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Mark Lancaster MP: A glimpse at a project aiming to create jobs and avert an energy crisis in the Democratic Republic of Congo

Picture 1 Mark Lancaster is Shadow Minister for International Development and, as the main Conservative team on Project Umubano base themselves in Rwanda, has travelled north to neighbouring war-torn Democratic Republic of Congo. There he is seeing for himself the impact that years of conflict have had on the World Heritage site of Virunga National Park, which straddles Northern Rwanda, Uganda and Eastern DRC and is home to some of the worlds’ last remaining mountain gorillas.

In the wake of the Rwandan genocide, 15 years of violent conflict in Eastern Congo has produced one of the worst humanitarian tragedies in recent history. Fighting between a multitude of rebel militias and government troops, the breakdown of the rule of law and the gradual destruction of all social infrastructure are believed to have contributed to an estimated 5 million civilian deaths. Whilst many may argue that today the ‘war’ is over, as the armed militias continue to rampage across vast tracks of the Eastern Congo, what is clear is that the humanitarian crisis certainly is not.

Disputes over natural resources have always been an underlying cause of armed conflict. Natural forests in particular harbour some of the more established armed groups in the region such as the Hutu FDLR and until recently at least, the Tutsi CNDP as well.  All wars need to be paid for and Illegal trafficking of forest resources, in particular charcoal, provides these groups with one of their primary sources of income.  In 2008 alone, the annual turnover of illegal charcoal was estimated at over US$30m, much of which is channelled through the armed groups which control the trade, 92% of the charcoal used in Goma and Northern Rwanda comes from Virunga national park.

Effective conservation and war may seem incompatible, but thanks to the para-military ICCN Rangers (Insitut Congolais pour la Conservation de la Nature) operating in park under the command of their charismatic Belgian leader Emmanuel De Merode, the Rangers have been defending the Mountain Gorillas natural habitat against war lords and poachers alike, a task they have been undertaking since the parks creation back in the 1920’s.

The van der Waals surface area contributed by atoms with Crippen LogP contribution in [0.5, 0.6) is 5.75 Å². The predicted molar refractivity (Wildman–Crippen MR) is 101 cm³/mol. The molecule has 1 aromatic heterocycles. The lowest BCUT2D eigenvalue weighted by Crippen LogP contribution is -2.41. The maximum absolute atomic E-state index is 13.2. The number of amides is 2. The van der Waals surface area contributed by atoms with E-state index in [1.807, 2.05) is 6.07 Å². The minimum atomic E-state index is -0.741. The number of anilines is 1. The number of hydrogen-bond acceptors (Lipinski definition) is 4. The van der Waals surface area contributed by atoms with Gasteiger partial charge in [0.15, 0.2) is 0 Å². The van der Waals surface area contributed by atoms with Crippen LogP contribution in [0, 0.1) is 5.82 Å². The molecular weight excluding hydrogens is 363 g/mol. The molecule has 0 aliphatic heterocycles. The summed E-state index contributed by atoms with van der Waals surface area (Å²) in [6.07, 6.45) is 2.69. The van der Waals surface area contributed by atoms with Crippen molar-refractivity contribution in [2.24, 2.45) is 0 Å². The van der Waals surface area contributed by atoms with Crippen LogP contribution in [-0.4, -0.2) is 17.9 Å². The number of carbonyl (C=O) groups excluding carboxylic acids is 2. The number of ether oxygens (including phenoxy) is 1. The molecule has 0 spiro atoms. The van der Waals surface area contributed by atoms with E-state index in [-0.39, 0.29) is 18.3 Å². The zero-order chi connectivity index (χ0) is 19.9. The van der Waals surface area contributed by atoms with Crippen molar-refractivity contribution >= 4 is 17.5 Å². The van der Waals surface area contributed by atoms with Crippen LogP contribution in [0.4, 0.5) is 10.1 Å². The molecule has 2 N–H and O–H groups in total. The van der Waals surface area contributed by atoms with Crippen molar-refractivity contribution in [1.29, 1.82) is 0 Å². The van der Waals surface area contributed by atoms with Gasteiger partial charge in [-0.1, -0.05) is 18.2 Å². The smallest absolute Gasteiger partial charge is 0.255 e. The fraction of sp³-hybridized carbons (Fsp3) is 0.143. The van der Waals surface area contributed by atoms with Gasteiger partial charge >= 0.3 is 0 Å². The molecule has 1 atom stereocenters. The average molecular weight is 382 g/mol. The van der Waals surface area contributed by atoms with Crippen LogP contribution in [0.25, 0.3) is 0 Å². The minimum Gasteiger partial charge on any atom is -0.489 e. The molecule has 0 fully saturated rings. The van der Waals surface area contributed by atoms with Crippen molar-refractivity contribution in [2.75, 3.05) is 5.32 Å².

As well as being the park's law enforcement officers, the Rangers carry out fighting patrols to seek out and destroy FDLR rebel controlled charcoal kilns but it is a strategy which in the past has lead to reprisals to not only the Rangers, (their camp at Rutshuru 100km North of Goma was attacked as recently as May),  but also back in 2007 the mountain gorillas themselves when several were killed in the park by rebels out for revenge.  Today tactics have changed and whilst operations to destroy kilns continue, a more constructive approach taken.

In a proactive approach aimed at reducing the demand for charcoal, locals are offered a free ‘kit’ involving a press, petrol hammer mill, mould, greenhouse and basins to allow them to make bio-fuel briquettes as an alternative ecologically sustainable source of energy.  Working in teams of six, the briquettes can be made from almost any plant matter readily found in the forest together with sawdust and recycled paper and on condition that they produce at least four bags a week, Rangers both collect and buy the bags for $7 each direct from the producer and sell them in the local markets for $12 compared to $30 to an equivalent sack of charcoal.  The small profit that the Rangers make is ploughed straight back into funding their work conserving the forest as well as development projects such as building local schools.

In just a few months already 1200 jobs have been created and almost all of the 4200 sacks of briquettes produced each month have been sold. The long term challenge is to change peoples’ consumption habits, away from charcoal to biomass briquettes.

Whilst the rebels might not like it as their income is slowly drained away, stability is returning to the region and the project is a fine example of not only protecting Virunga’s forests, but reducing poverty through the creation of jobs and averting a local energy crisis.

More information on the project and the role of the ICCN can be found at


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